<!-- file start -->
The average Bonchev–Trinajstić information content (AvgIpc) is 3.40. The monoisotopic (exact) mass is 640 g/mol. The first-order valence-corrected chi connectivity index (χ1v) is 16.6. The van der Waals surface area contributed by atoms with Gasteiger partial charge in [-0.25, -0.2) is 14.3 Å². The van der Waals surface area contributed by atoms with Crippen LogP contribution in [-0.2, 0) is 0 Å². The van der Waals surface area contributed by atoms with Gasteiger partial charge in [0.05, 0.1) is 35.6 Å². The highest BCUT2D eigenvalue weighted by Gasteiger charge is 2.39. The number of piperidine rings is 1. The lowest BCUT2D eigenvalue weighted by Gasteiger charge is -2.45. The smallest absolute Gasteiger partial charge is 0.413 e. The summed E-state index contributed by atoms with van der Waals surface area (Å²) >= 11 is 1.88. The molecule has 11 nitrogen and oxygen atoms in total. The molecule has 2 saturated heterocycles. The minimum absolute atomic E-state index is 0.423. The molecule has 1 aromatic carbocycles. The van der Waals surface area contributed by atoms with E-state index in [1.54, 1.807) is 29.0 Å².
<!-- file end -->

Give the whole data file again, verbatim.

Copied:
The average Bonchev–Trinajstić information content (AvgIpc) is 3.40. The monoisotopic (exact) mass is 640 g/mol. The first-order valence-corrected chi connectivity index (χ1v) is 16.6. The van der Waals surface area contributed by atoms with Gasteiger partial charge in [-0.25, -0.2) is 14.3 Å². The van der Waals surface area contributed by atoms with Crippen LogP contribution in [-0.2, 0) is 0 Å². The van der Waals surface area contributed by atoms with Gasteiger partial charge in [0.05, 0.1) is 35.6 Å². The highest BCUT2D eigenvalue weighted by Gasteiger charge is 2.39. The number of piperidine rings is 1. The lowest BCUT2D eigenvalue weighted by Gasteiger charge is -2.45. The smallest absolute Gasteiger partial charge is 0.413 e. The summed E-state index contributed by atoms with van der Waals surface area (Å²) >= 11 is 1.88. The molecule has 11 nitrogen and oxygen atoms in total. The molecule has 2 saturated heterocycles. The minimum absolute atomic E-state index is 0.423. The molecule has 1 aromatic carbocycles. The van der Waals surface area contributed by atoms with E-state index in [1.54, 1.807) is 29.0 Å².